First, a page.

Top 72 Networking Questions To Always Keep In Mind
So you've read up on networking for a job. You have your calendar fully scheduled out with networking events. But what networking questions will you ask once you're there?
Most people are a little nervous when attending networking events. Particularly if it's your first time, you can get tongue-tied when talking to new people. If you're between jobs and networking to try to find a new one, this may add even another layer of anxiety to the whole thing. Having a stash of handy networking questions will prepare you to take on the world (at least the world of your networking calendar).
But first, what is networking?
What Is Networking?
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Networking is the practice of interacting with other people for the purpose of forging a mutually beneficial relationship. There are several types of networking. One is industry networking. If you've ever attended a conference or seminar for your employer, you've probably engaged in industry networking. Furthermore, you may have even more practice than you realize asking networking questions. You probably met people from all over the country, or state, who work in the same industry that you do.
Another type of networking is the kind that you do when you're conducting a job search. Ideally, you've been networking while you were still employed, so you'll already have a good idea of the kind of people you'd like to get to know. However, many people neglect networking until they really need it. If you're that person, that's OK. The best time to start was a year ago. The second best time to start is right now. Moreover, preparing a list of networking questions will get you going on the right path.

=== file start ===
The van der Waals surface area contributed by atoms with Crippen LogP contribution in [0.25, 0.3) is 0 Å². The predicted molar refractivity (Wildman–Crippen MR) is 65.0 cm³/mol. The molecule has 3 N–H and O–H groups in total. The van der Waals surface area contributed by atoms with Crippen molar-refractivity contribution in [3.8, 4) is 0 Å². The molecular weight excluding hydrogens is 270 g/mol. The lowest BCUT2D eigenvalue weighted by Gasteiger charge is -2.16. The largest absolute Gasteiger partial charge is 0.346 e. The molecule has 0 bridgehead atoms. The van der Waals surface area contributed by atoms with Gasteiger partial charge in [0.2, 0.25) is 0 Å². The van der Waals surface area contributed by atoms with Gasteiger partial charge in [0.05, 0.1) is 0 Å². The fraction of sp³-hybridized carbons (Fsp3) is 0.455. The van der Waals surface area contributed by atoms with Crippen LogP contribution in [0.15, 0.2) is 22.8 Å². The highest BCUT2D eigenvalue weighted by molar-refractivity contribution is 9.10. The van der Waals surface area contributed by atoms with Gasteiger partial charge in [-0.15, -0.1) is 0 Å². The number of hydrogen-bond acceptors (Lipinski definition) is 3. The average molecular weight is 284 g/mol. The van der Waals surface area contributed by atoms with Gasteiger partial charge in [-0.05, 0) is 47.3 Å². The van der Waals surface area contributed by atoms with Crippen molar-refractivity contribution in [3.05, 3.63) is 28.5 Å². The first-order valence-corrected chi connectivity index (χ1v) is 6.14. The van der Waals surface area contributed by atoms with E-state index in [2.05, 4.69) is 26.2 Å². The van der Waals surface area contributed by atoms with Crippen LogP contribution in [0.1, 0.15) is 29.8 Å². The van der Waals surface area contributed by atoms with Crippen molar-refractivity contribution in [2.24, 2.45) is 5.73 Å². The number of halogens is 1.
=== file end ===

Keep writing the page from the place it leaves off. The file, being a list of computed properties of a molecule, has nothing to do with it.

Why Networking Is Important
In a LinkedIn study, the company found that 35 percent of people surveyed said that they found a new opportunity because of a casual conversation on LinkedIn. And that's only through networking online. Imagine the effect networking can have on your career if you meet people in person and allow them to get a feel for your enthusiasm and attitude.
The old adage "it's not what you know, it's who you know" is only partially correct. Honestly, it's both what you know and who you know. However, you can have all of the skills in the world, but if you don't put yourself out there, it's unlikely your dream job will discover you.
Furthermore, networking events are an ideal place to showcase your soft skills -- the interpersonal skills that show people how well you conduct yourself and how well you get along with others. Showing up with your A-game on and being prepared with some great networking questions will ensure that you will ace this networking event.
How the Right Networking Questions Can Help You
No matter how much you prepare, or how much you practice your best smile in the mirror, it's still intimidating to walk into a room full of people where you don't know anyone. And then you're expected to converse and be bright, charming, and intelligent? Here's a tip that will change everything for you:
If you're a good listener, that's what people will remember about you. The key is to ask networking questions and let them do the talking.
People enjoy talking about themselves. Furthermore, they like to feel that you have a genuine interest in what they have to say. If you're the person who goes in asking sincere questions, you'll be the one they remember.
If someone gets interrupted when answering a question from you or someone else, ask them to "please finish what you were saying." It will make them feel that what they were saying has value to you.
You'll learn new things
Here's a bonus that comes from asking good networking questions. Not only will you make someone else feel important, but you'll actually learn a lot. Although these questions give you something to talk about, they will actually help you learn things that can benefit you.
The Best 72 Networking Questions